Ambergris may not have the most fragrant of origins, but it’s vital for the noblest of noses
Enough with the circumlocutions, please. It is not “whale vomit” that one man and his dog discovered on the beach at Morecambe. Ambergris is not vomited up, it is excreted, stinking, via the usual channel, whereupon it floats in the seawater until it is as nicely brined as your Christmas gammon. And after that it begins to smell perfectly inoffensive. A whiff of sea-lettuce or samphire, overlaid by fragrance of rock pool after an afternoon’s sunshine and grounded by base notes (that’s how perfumers would put it) of your child’s leather sandal.
How very delicate we are, to be sure. A nice professor of marine conservation from the University of York tried not to upset listeners over their breakfasts with allusions to mammalian faecal matter. But when he told John Humphrys where ambergris actually comes from, he said, “It’s always pooped, rather than vomited,” and Humph’s shudder was audible. “Ach! So everybody’s going to walk down their beaches now, looking for this stuff?”
I don’t know where Humphrys has been all his life, but some of us have been combing beaches for any old stuff since we were small children in ruched bathers with frills round the leg openings. Morecambe Bay was the very first beach I combed, at three years old, and I continued on fabulously white, soft, Mediterranean beaches at Tripoli, Homs and Benghazi until the Army flew us back to Blighty.
I had very little chance of finding any ambergris on my frequent beachcombs, I now realise, having seen pictures, because I looked for heaps of gold, rather than lumps of grey. It was my mother who told me that ambergris was very expensive (“more precious than gold,” she said) and that it was used to make perfume (including hers, Je Reviens, by Worth). From my five-year-old’s memory, my ma smelled of vanilla ice cream and lilies of the valley, not what perfumers call “amber notes”, but there we are.
Perfumers are called noses; they call themselves noses and they talk about their friends who are noses. The two jolliest noses I ever met are Jacques Polge, the nose at Chanel (who created Égoïste and Coco, but whose own favourite perfume is Chanel No 19, which he didn’t create) and Jean-Claude Ellena, who has created perfumes for Hermès and other brands.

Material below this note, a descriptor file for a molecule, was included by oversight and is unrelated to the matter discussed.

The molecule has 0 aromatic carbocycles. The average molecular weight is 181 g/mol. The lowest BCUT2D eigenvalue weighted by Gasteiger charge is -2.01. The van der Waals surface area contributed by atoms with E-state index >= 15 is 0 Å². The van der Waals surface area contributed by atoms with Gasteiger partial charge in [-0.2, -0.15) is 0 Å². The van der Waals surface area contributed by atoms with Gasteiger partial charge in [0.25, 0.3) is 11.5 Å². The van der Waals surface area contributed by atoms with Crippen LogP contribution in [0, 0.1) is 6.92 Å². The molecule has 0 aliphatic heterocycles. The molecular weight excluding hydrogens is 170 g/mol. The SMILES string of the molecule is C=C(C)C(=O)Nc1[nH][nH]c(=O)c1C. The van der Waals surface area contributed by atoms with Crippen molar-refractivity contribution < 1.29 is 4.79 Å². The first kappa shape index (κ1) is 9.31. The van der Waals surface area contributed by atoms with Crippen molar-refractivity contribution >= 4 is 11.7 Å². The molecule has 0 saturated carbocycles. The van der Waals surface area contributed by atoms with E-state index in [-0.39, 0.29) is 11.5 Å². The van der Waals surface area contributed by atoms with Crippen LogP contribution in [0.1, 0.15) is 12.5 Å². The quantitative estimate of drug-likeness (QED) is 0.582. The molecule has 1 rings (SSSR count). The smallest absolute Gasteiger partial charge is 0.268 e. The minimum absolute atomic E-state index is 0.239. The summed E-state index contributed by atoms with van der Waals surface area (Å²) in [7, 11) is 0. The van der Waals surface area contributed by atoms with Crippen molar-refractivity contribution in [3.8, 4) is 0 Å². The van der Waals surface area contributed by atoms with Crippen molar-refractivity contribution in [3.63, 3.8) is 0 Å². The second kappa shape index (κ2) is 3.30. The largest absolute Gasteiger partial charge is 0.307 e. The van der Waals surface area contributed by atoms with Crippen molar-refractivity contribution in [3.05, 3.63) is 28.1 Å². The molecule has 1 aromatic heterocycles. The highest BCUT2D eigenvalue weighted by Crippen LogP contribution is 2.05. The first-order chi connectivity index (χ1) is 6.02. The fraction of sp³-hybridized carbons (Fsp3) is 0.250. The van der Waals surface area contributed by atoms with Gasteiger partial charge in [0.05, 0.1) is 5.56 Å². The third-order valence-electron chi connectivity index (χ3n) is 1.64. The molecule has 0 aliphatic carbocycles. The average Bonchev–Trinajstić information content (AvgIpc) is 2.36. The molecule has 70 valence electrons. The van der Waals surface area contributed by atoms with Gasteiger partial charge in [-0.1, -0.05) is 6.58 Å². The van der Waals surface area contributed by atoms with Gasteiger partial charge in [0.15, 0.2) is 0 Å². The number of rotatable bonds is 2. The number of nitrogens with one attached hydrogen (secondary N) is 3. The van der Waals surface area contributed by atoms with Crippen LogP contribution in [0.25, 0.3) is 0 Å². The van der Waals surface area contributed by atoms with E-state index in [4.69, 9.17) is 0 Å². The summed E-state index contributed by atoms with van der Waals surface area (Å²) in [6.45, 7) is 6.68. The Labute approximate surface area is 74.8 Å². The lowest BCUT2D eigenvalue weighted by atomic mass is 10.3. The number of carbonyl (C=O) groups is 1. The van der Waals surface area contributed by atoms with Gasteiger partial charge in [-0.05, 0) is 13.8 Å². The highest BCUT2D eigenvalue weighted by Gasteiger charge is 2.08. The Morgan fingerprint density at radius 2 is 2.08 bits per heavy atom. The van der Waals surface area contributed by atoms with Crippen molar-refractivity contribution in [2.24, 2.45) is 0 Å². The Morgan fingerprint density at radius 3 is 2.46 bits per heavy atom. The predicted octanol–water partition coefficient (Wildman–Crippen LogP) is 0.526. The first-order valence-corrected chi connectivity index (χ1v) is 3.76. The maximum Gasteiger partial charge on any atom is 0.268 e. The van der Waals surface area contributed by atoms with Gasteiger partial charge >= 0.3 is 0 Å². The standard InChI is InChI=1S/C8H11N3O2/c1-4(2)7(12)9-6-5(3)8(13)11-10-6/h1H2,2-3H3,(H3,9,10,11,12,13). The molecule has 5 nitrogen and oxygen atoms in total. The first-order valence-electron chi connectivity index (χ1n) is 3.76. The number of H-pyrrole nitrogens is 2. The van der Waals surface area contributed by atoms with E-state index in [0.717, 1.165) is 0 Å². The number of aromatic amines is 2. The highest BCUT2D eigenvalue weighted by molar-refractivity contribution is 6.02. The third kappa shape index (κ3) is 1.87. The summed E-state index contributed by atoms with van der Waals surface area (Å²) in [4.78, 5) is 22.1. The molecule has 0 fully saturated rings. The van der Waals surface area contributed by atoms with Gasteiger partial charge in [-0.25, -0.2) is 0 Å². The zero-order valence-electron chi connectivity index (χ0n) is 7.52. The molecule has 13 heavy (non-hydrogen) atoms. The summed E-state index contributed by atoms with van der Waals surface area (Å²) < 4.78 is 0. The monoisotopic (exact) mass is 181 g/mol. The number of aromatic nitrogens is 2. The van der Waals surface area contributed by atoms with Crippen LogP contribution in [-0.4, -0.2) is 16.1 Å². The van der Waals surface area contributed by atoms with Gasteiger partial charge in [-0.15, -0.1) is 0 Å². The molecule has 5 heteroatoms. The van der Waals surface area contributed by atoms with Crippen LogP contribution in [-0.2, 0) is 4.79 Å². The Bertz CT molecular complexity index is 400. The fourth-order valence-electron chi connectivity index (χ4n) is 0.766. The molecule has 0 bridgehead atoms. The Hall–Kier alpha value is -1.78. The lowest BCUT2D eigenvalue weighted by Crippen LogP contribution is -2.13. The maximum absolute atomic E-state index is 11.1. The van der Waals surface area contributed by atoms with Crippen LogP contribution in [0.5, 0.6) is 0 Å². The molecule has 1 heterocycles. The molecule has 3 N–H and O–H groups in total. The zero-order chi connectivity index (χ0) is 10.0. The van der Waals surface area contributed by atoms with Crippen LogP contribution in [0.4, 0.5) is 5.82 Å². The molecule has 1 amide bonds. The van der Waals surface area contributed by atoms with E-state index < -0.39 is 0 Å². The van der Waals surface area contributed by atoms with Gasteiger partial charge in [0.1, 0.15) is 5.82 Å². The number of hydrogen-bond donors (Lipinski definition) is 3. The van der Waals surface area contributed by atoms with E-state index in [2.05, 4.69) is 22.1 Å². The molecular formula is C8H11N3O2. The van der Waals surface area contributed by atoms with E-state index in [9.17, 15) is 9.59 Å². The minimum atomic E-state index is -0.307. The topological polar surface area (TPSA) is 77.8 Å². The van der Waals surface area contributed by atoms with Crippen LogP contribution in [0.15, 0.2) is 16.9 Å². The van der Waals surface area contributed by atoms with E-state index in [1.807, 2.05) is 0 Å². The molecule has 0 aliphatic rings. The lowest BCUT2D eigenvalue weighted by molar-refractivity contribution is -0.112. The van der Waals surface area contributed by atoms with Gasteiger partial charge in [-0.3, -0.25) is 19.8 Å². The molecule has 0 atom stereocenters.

They both dress in white coats like lab technicians (or they did when I met them, Polge last century and Ellena five years ago), perhaps in order to prove their seriousness inside what seems (to most businessmen in this country) a larky, limp-wristed kind of a métier that only a girl could love. Yet perfumery is one of the richest retail businesses there is, globally. And male noses far outnumber female ones (apart from Chanel herself, I can only think of Annick Goutal).
Noses have to first learn and then remember the smells of a thousand different smelly things that traditionally were arranged on an “organ” – a vast circular cupboard, with teentsy shelves holding small bottles of tincture. And as with a church organ, the arrangement was top notes on one tier, middle notes on another, low notes on a third.
Ambergris was a low note (leathery, mossy), but it was mostly used by 19th- and 20th-century perfumers as a stabiliser, to fix their scents and ensure that the notes would hold. I have no idea how that worked, chemically, and there’s little need to find out, since ambergris is not used in high-end perfumery these days. The physical organ is replaced by a laptop crammed with mathematical symbols. Jean-Claude Ellena only keeps his bottles of tincture to tickle the nostrils of thick people who can’t read a chemical formula. Sometimes it’s the real extract of a plant, or flower calyx. Sometimes it’s a collection of “molecules” which he mixes up. Wafting a narrow paper slip under your nose he asks, what you can smell? Me: Chocolate, horrible, cheap milk chocolate. He adds another slip of paper to make it “more French”. Me: Phew, that’s Valrhona. A third slip of paper turns the smell to Coca-Cola. I wish one man and his dog a lot of luck with their precious ambergris.